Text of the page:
They're more than man's best friends. The American Heart Association (AHA) says that pets -- and especially dogs -- may be an ally in the management of blood pressure and overall cardiovascular disease prevention. Specifically, pet ownership may be linked to lower blood pressure, lower levels of cholesterol and less incidence of obesity. Overall, having a pet has been linked to lower mortality rates. … More...
Posted in Hypertension and Stroke on December 16, 2014

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Is it the Flu or Pneumonia? How to Recognize the Symptoms

The early symptoms of viral pneumonia may resemble those of influenza, including a dry cough, fever, headache, muscle pain and weakness. Twelve to 36 hours later, however, people with viral pneumonia may experience increased breathlessness, worsening cough with mucus, high fever and, possibly, blueness of the lips. People who have very serious viral pneumonia may experience extreme difficulty breathing. More...
Posted in Lung Disorders on December 11, 2014

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The Other Dementia: Vascular Dementia

After Alzheimer's disease, the most common cause of significant memory loss is vascular dementia -- a disorder often resulting from a series of tiny strokes (known as infarcts) that destroy brain cells. Each small infarct may be inconsequential alone, but the cumulative effect of many infarcts can destroy enough brain tissue to impair memory, language and other intellectual abilities. More...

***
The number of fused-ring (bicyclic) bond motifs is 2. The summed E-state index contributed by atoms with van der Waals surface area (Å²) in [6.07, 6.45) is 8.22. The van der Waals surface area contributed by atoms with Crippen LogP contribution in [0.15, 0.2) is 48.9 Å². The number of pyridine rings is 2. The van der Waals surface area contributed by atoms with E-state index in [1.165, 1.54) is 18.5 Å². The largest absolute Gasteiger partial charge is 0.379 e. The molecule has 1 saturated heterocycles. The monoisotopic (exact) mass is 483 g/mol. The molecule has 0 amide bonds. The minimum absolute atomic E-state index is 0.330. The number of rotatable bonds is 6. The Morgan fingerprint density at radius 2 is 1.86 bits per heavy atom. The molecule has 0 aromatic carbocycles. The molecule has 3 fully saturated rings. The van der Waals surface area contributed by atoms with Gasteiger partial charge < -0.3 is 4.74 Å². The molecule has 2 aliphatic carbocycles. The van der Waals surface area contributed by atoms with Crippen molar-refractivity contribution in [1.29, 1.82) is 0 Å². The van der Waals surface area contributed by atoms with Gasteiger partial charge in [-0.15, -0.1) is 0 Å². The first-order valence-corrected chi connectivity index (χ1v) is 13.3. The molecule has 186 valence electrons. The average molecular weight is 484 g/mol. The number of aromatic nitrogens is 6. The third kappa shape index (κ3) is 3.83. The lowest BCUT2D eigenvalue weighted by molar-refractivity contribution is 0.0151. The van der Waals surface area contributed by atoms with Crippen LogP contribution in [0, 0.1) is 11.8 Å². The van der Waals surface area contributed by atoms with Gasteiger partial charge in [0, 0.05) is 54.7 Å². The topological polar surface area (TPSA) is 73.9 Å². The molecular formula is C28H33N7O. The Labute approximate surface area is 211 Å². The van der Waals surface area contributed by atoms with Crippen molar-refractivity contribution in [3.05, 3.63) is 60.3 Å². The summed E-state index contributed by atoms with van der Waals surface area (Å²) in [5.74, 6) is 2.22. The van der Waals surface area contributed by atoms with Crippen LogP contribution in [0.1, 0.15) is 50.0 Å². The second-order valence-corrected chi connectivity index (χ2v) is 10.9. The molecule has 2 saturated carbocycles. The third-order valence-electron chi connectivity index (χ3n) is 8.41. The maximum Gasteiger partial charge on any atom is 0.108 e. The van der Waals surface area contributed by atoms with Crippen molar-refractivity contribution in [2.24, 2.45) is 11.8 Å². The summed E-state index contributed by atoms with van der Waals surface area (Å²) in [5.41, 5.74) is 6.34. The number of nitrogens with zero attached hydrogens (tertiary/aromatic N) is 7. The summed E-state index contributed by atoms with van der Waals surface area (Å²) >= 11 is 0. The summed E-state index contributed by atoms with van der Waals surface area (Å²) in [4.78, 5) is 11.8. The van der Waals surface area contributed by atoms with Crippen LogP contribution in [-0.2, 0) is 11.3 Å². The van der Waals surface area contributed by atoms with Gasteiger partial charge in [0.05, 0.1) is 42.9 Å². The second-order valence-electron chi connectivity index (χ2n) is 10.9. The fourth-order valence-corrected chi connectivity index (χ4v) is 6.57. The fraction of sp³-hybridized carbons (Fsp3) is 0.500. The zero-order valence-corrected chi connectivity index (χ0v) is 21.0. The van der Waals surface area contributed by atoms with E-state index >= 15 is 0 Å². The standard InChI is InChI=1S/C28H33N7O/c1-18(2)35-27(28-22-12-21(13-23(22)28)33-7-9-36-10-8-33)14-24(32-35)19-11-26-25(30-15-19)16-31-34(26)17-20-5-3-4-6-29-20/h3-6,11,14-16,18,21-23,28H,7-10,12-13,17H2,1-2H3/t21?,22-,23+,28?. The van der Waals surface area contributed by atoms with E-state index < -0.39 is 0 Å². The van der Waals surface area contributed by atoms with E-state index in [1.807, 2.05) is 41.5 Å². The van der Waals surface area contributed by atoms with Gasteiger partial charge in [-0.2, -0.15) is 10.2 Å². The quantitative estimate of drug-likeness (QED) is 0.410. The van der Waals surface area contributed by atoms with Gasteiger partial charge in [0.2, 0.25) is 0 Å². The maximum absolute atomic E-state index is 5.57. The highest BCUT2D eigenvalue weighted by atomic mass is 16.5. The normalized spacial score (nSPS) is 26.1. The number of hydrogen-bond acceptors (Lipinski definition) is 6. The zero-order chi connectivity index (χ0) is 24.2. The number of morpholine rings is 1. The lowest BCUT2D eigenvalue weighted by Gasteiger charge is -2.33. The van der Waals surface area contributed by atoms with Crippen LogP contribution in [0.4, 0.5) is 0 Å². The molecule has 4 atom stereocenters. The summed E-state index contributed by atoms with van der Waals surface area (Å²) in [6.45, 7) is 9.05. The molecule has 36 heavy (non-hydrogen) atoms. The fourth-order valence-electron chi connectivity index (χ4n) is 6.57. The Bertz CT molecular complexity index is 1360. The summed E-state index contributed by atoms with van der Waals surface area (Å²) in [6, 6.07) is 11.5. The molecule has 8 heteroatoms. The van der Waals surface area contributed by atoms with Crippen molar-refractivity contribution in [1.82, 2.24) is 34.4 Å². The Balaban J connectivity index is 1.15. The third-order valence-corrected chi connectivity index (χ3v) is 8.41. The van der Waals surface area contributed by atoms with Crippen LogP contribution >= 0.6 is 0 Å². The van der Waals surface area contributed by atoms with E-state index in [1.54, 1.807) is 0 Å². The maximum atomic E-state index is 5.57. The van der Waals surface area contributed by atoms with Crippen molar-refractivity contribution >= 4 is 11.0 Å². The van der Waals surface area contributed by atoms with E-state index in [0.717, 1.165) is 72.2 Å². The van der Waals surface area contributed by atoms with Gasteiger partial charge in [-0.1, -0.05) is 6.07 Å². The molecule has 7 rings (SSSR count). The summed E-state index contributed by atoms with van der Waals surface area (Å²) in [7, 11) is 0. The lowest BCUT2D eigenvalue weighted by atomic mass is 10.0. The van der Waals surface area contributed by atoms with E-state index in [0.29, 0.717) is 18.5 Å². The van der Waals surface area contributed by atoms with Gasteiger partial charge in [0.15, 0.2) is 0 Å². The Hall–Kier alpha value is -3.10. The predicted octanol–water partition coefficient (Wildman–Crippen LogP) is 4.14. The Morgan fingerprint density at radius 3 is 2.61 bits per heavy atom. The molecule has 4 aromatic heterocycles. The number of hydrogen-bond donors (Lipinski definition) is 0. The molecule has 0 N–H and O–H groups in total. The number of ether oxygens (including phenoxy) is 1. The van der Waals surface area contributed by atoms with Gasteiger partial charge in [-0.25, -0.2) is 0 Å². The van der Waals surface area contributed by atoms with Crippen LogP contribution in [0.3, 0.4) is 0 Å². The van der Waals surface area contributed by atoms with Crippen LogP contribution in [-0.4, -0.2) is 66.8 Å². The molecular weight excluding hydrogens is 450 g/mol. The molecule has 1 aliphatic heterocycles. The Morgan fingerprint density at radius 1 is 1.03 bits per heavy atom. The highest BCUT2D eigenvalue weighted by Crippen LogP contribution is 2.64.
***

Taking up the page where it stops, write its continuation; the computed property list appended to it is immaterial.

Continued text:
Posted in Memory on December 15, 2014

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Talking About the Glycemic Index

The glycemic index of a particular food is determined by the rise in blood glucose (sugar) during the two hours after its ingestion in comparison with the glucose response to an equivalent amount of carbohydrate in a standard food like white bread. More...
Posted in Nutrition and Weight Control on December 17, 2014

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What’s the Right Prostate Cancer Treatment for You?

The choice of treatment for prostate cancer -- active surveillance, surgery, radiation therapy or hormone therapy -- depends on a man's prostate cancer risk category, his age and general health, and his personal preferences. More...
Posted in Prostate Disorders on December 18, 2014

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Focus on the Aging Eye

It's normal for our eyes to change with age. The lens of the eye hardens and its muscles become stiffer, making it difficult to read small type or focus in dim light. Luckily, many age-related changes, called refractive errors, can be easily corrected. Advancing age also puts you at risk for more serious eye diseases, as do chronic diseases like diabetes and high blood pressure. Early diagnosis and treatment of eye disorders can help slow their progression and sometimes prevent serious vision loss. More...
Posted in Vision on November 28, 2014

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    2014 Arthritis White Paper